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After an enthralling slide show of Iran–the culture, the geography, and its people—we traveled the gastronomic route.  Appetizers of eggplant paté, and hummus; a table display of basmati rice with saffron, casserole of assorted beans, braised eggplant with filet mignon; saffron chicken; and basmati rice with lima beans and dill—all of which were as sumptuous as they were beautiful.  All of these delicacies were entirely prepared by Majid.  Oh yes, the desserts!  Cream puffs (made earlier in the day), fresh fruit, rice-flour cookies, cardamom muffins, sohan (almond toffee), were enjoyed with a cup of tea.  At the end of the evening Majid gave us a gift to extend the evening.  We each received a freshly pressed one-dollar bill for good luck.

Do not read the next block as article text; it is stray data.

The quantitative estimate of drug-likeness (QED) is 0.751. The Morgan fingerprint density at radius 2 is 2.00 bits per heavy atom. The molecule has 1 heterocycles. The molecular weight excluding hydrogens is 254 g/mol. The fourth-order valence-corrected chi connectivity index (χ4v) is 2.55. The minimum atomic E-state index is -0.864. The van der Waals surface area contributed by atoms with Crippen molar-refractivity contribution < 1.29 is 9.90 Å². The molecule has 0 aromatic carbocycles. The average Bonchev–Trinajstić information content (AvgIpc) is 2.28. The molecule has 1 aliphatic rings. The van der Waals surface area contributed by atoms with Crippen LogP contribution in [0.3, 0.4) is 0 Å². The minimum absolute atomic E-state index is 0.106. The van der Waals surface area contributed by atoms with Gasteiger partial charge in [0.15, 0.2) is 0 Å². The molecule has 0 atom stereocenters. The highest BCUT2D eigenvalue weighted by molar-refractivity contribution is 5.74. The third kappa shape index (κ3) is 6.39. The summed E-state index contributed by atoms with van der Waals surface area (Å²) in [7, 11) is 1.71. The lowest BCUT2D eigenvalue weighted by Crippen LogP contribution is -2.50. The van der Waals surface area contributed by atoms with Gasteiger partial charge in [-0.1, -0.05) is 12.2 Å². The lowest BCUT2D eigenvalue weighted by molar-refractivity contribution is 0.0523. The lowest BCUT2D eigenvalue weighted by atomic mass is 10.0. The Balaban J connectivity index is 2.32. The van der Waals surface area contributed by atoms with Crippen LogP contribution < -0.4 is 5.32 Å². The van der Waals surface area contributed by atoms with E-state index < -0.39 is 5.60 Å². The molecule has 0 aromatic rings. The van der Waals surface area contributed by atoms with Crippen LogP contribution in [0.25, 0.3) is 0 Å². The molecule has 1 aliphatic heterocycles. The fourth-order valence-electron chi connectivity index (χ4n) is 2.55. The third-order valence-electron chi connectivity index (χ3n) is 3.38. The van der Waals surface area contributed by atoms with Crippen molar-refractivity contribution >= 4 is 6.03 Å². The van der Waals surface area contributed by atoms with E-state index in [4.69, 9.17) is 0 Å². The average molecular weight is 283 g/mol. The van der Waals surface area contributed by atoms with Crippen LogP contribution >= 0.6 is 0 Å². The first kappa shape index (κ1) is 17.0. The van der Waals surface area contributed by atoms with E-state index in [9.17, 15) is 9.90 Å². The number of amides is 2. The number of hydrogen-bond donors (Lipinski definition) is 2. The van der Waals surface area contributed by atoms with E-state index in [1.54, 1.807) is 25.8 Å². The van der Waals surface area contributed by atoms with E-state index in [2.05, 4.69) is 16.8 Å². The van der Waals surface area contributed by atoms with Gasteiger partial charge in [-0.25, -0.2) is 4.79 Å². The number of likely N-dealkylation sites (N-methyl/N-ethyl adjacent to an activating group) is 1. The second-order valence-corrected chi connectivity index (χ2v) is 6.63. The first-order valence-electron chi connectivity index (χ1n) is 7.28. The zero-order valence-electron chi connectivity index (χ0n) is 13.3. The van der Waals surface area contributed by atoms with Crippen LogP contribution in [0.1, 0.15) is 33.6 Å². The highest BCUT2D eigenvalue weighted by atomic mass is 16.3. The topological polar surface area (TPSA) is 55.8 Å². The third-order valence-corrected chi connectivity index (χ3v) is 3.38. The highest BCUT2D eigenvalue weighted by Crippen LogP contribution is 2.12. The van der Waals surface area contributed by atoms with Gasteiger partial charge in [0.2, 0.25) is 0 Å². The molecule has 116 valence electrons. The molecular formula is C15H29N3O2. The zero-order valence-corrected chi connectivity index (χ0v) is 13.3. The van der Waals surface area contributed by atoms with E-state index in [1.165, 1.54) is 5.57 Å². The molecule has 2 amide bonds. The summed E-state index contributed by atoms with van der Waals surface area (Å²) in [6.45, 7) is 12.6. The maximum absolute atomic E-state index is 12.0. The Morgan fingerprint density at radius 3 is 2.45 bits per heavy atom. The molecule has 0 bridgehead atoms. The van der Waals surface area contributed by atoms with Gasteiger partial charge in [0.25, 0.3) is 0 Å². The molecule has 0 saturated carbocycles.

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We became Majid’s extended family and together we celebrated the joy of friendship in the Persian tradition and are richer for the experience.

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Israel Night: Learning About the Country’s Culture, Food, Religion, & More

–submitted by Jocelyn Riley; photos by Jason Beren


Two dozen Rotarians attended our Rotary Club’s Cultural Awareness Fellowship Event Israel Night on Thursday, January 26, at UW Hillel / The Barbara Hochberg Center for Jewish Student Life on Langdon Street in Madison.  We were treated to a delicious kosher buffet meal of falafel, chicken shawarma, hummus, Israeli salad, pita bread, tahini, and desserts including mandelbread, chocolate and cinnamon rugelach, and “Prussian ears.”  The meal was prepared by Adamah Neighborhood Table, which also runs a restaurant in the Hillel building.